In this post, we'll walk you through the critical metrics your startup's sales team should be measuring and show you how to calculate each metric.
Why use advanced sales metrics for your sales team?
In the past, companies would simply measure their performance based on year-on-year growth and actual sales versus sales targets, and that was that. But these lagging indicators only confirm long-term trends, hardly providing any actionable insight. Sophisticated sales metrics can help you keep up with fast-paced customer dynamics, offer you a richer context of how your numbers come to be, and lead you to what you should focus on and improve and where to cut your losses.
- Measure company-wide, team, and individual sales performance
- find out what activities are or aren't working in the sales process
- determine how to improve strategic and tactical channel sales strategies
- develop more accurate sales forecasts
- adjust sales compensation
- eliminate bottlenecks in the sales process
Here are some of the most relevant sales metrics examples to show on your next sales metrics dashboard:
7 Critical Sales Metrics Examples to Track
1. Market Penetration
Your market penetration is the ratio of your total sales volume to your target market towards which you are aiming sales efforts (not the full estimated market size) for a specific product or service. For example, you want to sell a smartphone brand, and you're targeting 60,000 cell phone users out of a population of 100,000 in a certain area. So your target market is 60,000.
This sales metric tells you how many of your targeted customers you’ve already sold to, how many opportunities remain, or how effective your marketing campaigns or sales activities are.
To get your market penetration, divide the total number of products sold (or customers sold) by the targeted market volume (or the number of targeted customers).
Total no. of products sold: 1,500 units
Target market volume: 60,000 units
COMPUTATION: 1,500/ 60,000 = 2.5%
MEANING: A good market penetration for business products is 10% to 40%. You've successfully converted 2.5% of your target market, so you need to recalibrate or step up your sales efforts.
2. Win Rate (by team or individual)
Win rate is one of several pipeline sales metrics. This type of sales metric helps you assess what is and isn't working in the different stages of the customer journey. The win rate is the ratio of the number of closed-won deals over the total number of transactions in the pipeline (both closed-won and closed-lost deals). A closed-won deal is a deal in the pipeline that has been finalized and won. In contrast, a closed-lost deal means a deal that did not conclude successfully, resulting in a lost client or sale.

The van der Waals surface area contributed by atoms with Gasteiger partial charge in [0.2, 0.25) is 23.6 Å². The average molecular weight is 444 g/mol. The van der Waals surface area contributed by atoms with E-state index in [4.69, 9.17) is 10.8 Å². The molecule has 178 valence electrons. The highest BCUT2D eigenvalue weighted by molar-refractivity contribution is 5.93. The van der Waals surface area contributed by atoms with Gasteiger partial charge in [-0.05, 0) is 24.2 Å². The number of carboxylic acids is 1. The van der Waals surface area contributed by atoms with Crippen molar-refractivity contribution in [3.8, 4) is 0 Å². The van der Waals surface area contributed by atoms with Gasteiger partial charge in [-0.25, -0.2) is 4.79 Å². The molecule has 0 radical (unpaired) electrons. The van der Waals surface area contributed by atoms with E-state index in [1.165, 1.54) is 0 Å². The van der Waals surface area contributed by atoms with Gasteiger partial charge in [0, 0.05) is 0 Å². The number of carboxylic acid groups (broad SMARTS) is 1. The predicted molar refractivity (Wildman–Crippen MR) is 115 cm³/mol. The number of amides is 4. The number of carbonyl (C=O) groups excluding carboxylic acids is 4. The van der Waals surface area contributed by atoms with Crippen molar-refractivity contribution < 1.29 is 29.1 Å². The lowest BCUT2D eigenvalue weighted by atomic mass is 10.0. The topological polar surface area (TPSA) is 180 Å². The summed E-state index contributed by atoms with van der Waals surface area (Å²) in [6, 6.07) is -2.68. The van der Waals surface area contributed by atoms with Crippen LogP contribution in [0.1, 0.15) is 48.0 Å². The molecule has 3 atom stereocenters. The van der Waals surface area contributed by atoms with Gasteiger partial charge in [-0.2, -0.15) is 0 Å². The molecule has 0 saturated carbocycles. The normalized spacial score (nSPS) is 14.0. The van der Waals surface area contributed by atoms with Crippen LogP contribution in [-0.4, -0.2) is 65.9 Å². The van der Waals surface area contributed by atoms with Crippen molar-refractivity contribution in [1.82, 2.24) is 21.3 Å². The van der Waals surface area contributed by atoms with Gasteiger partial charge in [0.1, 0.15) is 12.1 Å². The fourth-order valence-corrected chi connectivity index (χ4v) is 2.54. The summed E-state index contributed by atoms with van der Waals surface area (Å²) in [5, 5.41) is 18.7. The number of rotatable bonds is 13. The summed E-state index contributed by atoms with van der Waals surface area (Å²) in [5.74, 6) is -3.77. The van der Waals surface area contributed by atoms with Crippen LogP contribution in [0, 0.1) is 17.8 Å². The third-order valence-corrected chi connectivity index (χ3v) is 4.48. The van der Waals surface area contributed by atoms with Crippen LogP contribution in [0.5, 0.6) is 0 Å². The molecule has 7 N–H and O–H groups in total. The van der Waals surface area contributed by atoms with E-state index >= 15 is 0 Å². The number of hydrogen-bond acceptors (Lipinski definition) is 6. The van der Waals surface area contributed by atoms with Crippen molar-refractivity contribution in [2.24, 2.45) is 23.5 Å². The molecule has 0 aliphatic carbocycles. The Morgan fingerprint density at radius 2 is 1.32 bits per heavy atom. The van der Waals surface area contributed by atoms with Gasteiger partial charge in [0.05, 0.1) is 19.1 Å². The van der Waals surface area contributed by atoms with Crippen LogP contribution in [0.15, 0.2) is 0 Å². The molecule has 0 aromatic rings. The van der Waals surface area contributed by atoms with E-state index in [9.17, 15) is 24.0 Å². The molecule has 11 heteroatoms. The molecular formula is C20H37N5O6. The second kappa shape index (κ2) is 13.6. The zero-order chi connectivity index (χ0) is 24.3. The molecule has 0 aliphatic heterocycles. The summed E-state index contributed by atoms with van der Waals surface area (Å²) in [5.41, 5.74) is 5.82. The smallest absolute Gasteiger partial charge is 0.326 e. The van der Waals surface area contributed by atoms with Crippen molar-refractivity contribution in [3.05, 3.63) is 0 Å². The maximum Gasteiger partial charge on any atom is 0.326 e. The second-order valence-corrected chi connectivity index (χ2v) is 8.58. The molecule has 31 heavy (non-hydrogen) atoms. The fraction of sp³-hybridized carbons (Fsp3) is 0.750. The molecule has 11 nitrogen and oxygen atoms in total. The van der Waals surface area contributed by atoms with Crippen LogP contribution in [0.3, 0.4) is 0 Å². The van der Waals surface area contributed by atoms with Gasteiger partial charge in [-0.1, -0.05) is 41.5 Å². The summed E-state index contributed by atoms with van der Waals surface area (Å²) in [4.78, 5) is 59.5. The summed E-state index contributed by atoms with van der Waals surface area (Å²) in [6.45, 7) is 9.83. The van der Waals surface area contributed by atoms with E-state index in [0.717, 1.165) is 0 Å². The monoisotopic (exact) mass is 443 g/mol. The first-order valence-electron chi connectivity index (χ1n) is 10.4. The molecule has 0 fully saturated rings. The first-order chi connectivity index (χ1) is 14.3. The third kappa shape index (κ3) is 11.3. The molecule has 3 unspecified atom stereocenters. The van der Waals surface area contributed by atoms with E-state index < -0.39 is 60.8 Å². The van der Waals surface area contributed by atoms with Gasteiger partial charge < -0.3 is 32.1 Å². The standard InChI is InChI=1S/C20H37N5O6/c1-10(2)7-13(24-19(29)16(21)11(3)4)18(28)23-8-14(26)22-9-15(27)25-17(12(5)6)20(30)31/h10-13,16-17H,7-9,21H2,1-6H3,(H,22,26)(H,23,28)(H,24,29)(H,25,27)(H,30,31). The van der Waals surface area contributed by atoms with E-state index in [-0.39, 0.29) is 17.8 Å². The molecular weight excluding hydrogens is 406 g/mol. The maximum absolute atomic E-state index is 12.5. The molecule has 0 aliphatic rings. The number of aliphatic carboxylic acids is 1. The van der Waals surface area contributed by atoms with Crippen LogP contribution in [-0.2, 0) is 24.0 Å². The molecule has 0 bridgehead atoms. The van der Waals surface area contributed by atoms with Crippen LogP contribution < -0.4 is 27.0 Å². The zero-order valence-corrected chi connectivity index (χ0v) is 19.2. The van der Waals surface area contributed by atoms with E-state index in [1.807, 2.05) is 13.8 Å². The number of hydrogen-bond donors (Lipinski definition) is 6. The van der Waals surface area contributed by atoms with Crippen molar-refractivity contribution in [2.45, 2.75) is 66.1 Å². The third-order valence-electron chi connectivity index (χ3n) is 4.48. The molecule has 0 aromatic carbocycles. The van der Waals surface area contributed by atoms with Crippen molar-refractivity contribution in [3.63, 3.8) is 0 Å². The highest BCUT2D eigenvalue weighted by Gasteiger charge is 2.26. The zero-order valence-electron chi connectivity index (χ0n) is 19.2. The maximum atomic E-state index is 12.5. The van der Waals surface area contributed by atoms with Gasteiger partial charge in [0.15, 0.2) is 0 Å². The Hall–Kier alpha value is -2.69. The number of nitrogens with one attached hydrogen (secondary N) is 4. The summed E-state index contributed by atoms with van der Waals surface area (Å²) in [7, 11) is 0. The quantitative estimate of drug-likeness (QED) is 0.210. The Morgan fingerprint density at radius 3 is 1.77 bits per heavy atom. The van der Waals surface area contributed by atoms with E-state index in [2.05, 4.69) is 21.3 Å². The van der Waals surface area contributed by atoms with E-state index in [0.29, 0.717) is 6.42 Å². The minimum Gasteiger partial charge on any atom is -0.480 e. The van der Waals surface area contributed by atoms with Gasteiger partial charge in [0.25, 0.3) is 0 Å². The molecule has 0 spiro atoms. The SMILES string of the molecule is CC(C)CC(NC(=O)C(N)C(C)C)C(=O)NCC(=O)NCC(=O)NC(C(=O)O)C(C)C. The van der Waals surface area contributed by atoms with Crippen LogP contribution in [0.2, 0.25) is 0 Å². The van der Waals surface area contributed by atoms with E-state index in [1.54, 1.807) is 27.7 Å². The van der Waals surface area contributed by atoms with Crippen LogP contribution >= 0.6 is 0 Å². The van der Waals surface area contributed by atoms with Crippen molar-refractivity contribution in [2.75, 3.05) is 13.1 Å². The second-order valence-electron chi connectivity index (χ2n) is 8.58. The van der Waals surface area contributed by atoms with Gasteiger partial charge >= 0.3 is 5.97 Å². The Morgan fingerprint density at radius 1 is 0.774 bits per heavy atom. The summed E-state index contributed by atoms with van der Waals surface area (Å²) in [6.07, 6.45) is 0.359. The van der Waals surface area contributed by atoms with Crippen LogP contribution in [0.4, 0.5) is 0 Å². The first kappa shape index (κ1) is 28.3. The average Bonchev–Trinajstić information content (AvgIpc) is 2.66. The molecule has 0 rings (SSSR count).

This metric can help predict the factors that can produce the strongest likelihood for conversion.
Compute your win ratio by dividing the total number of closed-won deals by the sum of the total number of closed-won deals and the total number of closed-lost deals. Then multiple by 100
Total number of closed-won deals: 100
Total number of closed-lost deals: 200
COMPUTATION: (100/ 200) x 100 = 50%
MEANING: Your win rate is balanced at 50% (the average win rate across industries is 47%). This means that your marketing team gives qualified leads, which your sales team can convert into customers.
3. Average Sales Cycle Length
The average length of a sales cycle is the time it takes for a lead to be converted into a customer and then averaged over the number of deals. This sales metric can improve forecasting accuracy by anticipating when closed-won deals will be hit and estimating the revenue.
To compute, divide the number of days it takes to close each deal by the total number of closed-won deals.
Total number of days to close each deal: 70+90+64+60
Total number of closed-won deals: 4
COMPUTATION: 284/ 4 = 71 days
MEANING: It takes 71 days on average for you to close a sale (team or individual), which means you're doing pretty well. According to HubSpot, the average sales cycle length is 83 days. Note that the ideal sales cycle length may vary depending on other factors like the type of product you're selling or the complexity of your processes.
4. Sales Ramp-up Time
Sales ramp-up time is a sales hiring metric that refers to the length of time for a salesperson to become 100% productive from the recruitment date. This sales metric helps you hire more qualified salespeople who can hit the ground running.